Tenn. Senate passes evolution bill, 24-8
NASHVILLE, Tenn. — The Senate sponsor of a proposal that would protect teachers who allow students to criticize scientific theories like evolution says the legislation is necessary to help teachers know how to respond to questions about such subjects.
The measure was approved 24-8 in the Senate last evening. A similar version passed the House 70-23 last year.
The legislation says neither the Tennessee Board of Education nor local education officials will prohibit public school teachers from “helping students understand, analyze, critique and review in an objective manner the scientific strengths and scientific weaknesses of existing scientific theories.”
Senate sponsor Bo Watson of Hixson says he’s heard from teachers who don’t know how to respond to students’ questions about scientific theories. He said the proposal would instruct them on how to respond within a curriculum established by the Board of Education.
“Teachers should be comfortable addressing students concerns about certain scientific theories,” Watson said.
However, state Sen. Andy Berke says he doesn’t think the proposal is necessary because “no one is expressing a great deal of concern or problems with this subject.”
“It is a mistake for our General Assembly to pass this bill,” the Chattanooga Democrat said.
The Senate version of the legislation differs slightly from the House bill in terms of language. For instance, the Senate bill says education officials will “assist teachers to find effective ways to present the science curriculum,” and removes the reference to scientific subjects as “controversial issues.”
Instead, the Senate bill says “scientific subjects that may cause debate and disputation.”
It has been almost 90 years since the famous Scopes “monkey trial” in Dayton, Tenn., and opponents of the legislation say evolution is still under attack.
The 1925 trial convicted school teacher John Scopes of violating state law by teaching evolution in biology class and fined him $100. The Tennessee Supreme Court overturned the verdict on a technicality a year later. In 1967, Tennessee’s anti-evolution law was revoked.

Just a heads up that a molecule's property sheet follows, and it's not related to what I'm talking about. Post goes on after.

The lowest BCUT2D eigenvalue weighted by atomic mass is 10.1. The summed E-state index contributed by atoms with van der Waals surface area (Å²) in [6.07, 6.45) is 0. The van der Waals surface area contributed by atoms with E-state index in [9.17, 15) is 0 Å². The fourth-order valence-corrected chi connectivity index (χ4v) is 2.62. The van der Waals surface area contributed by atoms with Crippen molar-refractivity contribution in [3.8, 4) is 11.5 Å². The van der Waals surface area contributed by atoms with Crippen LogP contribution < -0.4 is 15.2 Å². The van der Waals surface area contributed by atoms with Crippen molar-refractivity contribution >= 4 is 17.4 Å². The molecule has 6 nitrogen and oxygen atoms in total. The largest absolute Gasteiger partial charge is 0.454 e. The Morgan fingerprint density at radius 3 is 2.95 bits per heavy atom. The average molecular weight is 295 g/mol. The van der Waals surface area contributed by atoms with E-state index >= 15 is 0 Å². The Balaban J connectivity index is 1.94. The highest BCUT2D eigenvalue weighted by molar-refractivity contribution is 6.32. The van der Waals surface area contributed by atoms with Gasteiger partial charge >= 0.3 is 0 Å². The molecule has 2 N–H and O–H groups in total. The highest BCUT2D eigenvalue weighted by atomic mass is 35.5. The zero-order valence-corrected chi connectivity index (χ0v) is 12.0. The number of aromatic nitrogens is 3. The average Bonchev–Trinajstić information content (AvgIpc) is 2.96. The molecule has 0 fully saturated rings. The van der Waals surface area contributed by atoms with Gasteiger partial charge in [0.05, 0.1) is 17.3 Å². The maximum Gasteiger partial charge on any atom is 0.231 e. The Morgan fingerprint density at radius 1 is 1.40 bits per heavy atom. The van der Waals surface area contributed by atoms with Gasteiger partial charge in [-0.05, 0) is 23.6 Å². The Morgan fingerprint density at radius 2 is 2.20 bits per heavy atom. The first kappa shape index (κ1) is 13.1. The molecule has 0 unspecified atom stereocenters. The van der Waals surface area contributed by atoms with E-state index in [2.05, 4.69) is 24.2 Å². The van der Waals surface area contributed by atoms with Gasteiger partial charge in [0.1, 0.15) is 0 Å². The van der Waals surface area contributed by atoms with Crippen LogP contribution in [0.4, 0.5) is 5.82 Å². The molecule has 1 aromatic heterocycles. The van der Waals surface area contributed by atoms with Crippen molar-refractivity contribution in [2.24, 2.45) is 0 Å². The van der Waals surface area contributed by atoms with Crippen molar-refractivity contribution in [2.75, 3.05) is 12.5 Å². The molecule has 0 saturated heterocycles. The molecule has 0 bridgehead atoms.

Hedy Weinberg, executive director of the American Civil Liberties Union of Tennessee, said scientists believe the proposed legislation would unfairly target evolution and possibly open the door for some religious teachings.
“Though bill sponsors say they responded to critics by amending the original language, their fix merely involves substituting ‘controversy’ with ‘debate’ and ‘disputation,’” Weinberg said in a prepared statement.
She also disputed sponsors’ claims that the legislation would improve students’ critical thinking skills.
“Rather, it seeks to subvert scientific principle to religious ideology by granting legal cover to teachers who wish to dress up religious beliefs on the origin of life as pseudo-science,” said Weinberg, adding that such legislation could actually hurt the state.
“Not only does legislation like this risk that our students will be at a disadvantage in our increasingly competitive global economy, but it will negatively impact the State’s ability to recruit high-tech industries and other businesses.”
As for the legislation possibly opening the door for religious doctrines, Watson said he doesn’t expect that to happen.
“This bill does not endorse, promote or allow the teaching of any non-scientific, non-conventional theories in a scientific classroom,” he said.
Gov. Bill Haslam, who spoke to reporters at a Nashville high school earlier yesterday, expressed confidence in the proper development of the curriculum.
“That’s why we have a State Board of Education,” he said.